Thanks to the Tax Cuts and Jobs Act, the gift and estate tax exemption amount has almost doubled to $11.18 million per person in 2018—as opposed to the $5.6 million exemption amount that initially was released for 2018 pursuant to Revenue Procedure 2017-58.
The new exemption amount is set to continue to increase through 2025 with inflation using the Chained Consumer Price Index for All Urban Consumers. However, the exemption amount is scheduled to revert back to pre-2018 levels adjusted for inflation in 2026. In other words, assuming a 2 percent inflation adjustment, the exemption amount may be cut almost in half to about $6.56 million per person in 2026 under the TCJA.
One major concern with the scheduled change in 2026 is that gifts made between 2018 and 2025 under the TCJA’s increased exemption amount may be subject to some sort of clawback when the exemption amount is reduced.
For example, Amy, a widow, could make a gift of $11 million to a dynasty trust for her children and grandchildren in 2025 without owing any gift, estate or generation-skipping transfer taxes under the TCJA. If Amy dies in 2026, there’s a question of whether her estate would be required to pay taxes on the amount of the prior gift to the extent it exceeds the exemption amount at that time, which could mean a potential tax of 40 percent on close to $4.5 million (assuming a $6.56 estimated exemption amount in 2026).
However, the Treasury and the Internal Revenue Service issued proposed regulations on Nov. 20, 2018, clarifying that individuals who take advantage of the increased gift and estate tax exemption amount from 2018 through 2025 won’t suffer any adverse impact when the exemption amount drops to pre-2018 levels adjusted for inflation in 2026. While the proposed regulation isn’t effective until adopted as final, it’s a good indication that clawback shouldn’t be an issue.
“Use It or Lose It” Benefit
The important thing to remember with the TCJA’s increased exemption amount is that it’s a “use it or lose it” benefit for wealthy families. Not only can individuals now transfer almost double the tax-free amount to their heirs through 2025, all of the appreciation on those gifts will continue to be free of gift, estate and GST tax in perpetuity if a dynasty trust is used in a jurisdiction such as Delaware.
For example, Beth and Carl are a married couple in their early 60s who used up their entire $10.98 million exemption amount in 2017 by making gifts to their children that year. In 2018, they decide to gift an additional $10 million to a dynasty trust for the benefit of their grandchildren and unborn great-grandchildren. Pursuant to the TCJA, the entire additional $10 million gift will be free of any gift, estate or GST taxes. In addition, assuming a 7 percent return, that $10 million trust could grow to $76.12 million over the next 30 years, and the entire amount of the trust will never be subject to gift, estate or GST taxes. Furthermore, if Beth and Carl live in a state with state estate taxes—such as Washington with up to a 20 percent state estate tax—they also would avoid state taxes on the $76.12 million in trust. If the trust is set up to be treated as a grantor trust for income tax purposes—perhaps by including a power of substitution under Internal Revenue Code Section 675(4)(C)—Beth and Carl can continue to pay the income taxes on behalf of the trust, which will lower the amount of assets in their estate that would be subject to estate taxes upon their death and won’t be treated as if they were making additional gifts to the trust under Revenue Rulings 2004-64 and 2008-22. The trust could continue to grow free of income taxes during Beth and Carl’s lifetimes in addition to no gift, estate or GST taxes.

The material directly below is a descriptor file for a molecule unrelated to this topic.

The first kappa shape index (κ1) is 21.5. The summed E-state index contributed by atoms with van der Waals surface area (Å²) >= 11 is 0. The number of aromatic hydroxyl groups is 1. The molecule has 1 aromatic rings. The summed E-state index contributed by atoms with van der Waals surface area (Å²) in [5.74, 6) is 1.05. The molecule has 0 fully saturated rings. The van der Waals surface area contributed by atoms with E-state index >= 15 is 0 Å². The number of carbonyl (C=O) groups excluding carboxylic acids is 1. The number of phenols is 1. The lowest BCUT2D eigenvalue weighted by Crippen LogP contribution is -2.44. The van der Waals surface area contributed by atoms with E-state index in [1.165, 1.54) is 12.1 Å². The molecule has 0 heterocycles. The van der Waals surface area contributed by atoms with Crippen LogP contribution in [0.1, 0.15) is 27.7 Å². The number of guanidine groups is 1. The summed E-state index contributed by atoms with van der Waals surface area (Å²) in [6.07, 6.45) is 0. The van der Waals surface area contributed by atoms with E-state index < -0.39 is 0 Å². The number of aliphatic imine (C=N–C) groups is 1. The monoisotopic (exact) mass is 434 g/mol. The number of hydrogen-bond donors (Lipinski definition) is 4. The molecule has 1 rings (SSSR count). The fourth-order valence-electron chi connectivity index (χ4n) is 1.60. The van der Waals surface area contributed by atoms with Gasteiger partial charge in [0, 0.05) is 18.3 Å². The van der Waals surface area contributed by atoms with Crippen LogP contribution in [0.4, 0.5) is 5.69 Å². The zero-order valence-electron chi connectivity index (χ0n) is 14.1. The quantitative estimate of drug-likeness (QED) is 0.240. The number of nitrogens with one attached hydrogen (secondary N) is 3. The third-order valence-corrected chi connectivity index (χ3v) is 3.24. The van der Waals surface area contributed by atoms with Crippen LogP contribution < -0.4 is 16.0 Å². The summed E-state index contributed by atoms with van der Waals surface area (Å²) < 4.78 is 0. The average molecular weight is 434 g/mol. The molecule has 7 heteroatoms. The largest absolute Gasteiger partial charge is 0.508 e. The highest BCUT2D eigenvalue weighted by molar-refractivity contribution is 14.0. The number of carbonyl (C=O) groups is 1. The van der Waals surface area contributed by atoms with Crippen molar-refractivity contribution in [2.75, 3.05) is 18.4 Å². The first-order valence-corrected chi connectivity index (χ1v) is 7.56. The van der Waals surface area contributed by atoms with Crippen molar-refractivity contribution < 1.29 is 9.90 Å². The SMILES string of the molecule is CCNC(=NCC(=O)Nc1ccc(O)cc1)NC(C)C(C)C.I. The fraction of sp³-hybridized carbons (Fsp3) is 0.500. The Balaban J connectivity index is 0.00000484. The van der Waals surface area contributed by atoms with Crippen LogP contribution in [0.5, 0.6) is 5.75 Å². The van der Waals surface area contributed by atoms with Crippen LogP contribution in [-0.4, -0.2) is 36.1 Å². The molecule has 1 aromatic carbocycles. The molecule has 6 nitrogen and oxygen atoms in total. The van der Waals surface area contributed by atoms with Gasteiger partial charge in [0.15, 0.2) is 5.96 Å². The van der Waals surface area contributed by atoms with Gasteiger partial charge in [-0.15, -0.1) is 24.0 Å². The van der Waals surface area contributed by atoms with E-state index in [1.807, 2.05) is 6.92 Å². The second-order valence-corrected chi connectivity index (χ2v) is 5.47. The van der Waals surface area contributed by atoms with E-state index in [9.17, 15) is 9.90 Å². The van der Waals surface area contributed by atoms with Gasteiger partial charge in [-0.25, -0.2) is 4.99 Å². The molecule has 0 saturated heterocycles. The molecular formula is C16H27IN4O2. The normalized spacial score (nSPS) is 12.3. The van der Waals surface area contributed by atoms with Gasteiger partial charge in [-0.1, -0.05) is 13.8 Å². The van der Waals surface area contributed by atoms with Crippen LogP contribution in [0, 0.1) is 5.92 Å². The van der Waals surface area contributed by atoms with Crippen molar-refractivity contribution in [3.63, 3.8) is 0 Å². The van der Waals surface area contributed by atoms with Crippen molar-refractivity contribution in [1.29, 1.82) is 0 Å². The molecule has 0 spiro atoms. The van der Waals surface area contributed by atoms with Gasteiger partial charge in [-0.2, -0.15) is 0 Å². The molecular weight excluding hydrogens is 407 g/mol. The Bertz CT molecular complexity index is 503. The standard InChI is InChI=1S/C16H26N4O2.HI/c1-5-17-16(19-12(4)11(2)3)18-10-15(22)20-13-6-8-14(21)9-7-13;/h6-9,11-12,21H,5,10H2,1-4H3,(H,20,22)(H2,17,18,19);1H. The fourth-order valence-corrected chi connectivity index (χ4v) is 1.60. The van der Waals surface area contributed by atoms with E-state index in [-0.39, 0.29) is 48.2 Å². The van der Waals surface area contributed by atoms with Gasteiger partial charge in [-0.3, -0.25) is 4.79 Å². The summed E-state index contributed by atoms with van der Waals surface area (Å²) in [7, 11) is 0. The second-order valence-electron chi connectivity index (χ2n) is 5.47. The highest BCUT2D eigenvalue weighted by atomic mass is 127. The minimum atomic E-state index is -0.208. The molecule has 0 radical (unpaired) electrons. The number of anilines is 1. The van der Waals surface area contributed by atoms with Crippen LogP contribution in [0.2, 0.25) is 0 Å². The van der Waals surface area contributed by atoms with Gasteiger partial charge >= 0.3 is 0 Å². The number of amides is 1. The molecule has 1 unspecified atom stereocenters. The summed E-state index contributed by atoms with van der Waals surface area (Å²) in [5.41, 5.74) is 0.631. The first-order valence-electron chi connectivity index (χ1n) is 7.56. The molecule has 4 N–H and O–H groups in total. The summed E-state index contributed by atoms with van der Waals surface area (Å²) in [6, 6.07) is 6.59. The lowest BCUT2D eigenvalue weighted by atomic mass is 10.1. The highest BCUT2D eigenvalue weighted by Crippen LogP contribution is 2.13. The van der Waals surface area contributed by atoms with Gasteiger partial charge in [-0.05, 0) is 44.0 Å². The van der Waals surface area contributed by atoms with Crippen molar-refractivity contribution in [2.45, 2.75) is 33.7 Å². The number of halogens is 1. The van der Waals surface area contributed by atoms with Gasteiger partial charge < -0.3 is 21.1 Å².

Gift Tax Return
It’s important to remember that individuals are required to file a Form 709, United States Gift (and Generation-Skipping Transfer) Tax Return, to take advantage of the exemption amount. In addition, a professional appraisal may be required to value assets other than cash or publicly traded securities. Individuals interested in making smaller gifts can give up to $15,000 per year to any number of people without tax consequences, using up their exemption amount or reporting requirements, commonly referred to as annual exclusion gifts. Individuals also can pay education or medical expenses directly for others without tax consequences, using up their exemption amount or reporting requirements.
Strategies for Making Gifts
There are numerous estate planning strategies—such as grantor-retained annuity trusts, sales to intentionally defective grantor trusts and charitable lead annuity trusts—that allow your clients to make substantial gifts to future generations while only using a small portion of their exemption amount, which could help ultra-wealthy clients transfer hundreds of millions of dollars tax-free to future generations. In addition, it’s important to analyze which of your clients’ assets will be used for gifts, because assets that won’t be included for estate tax purposes will miss out on receiving a step-up in basis for income tax purposes, which is especially important in community property states where assets such as depreciable real estate receive a double step-up in basis after each spouse’s death.
As a final word of caution, clients shouldn’t necessarily plan on waiting until the end of 2025 to make gifts. An earlier gift allows for additional appreciation to be transferred free of gift, estate and GST taxes, and there’s always a possibility that the exemption amount will be reduced some time before 2026. If there’s a political change with Congress and the president during the elections in 2020, there could a significant reduction in the exemption amount in addition to a multitude of other tax changes as early as 2021.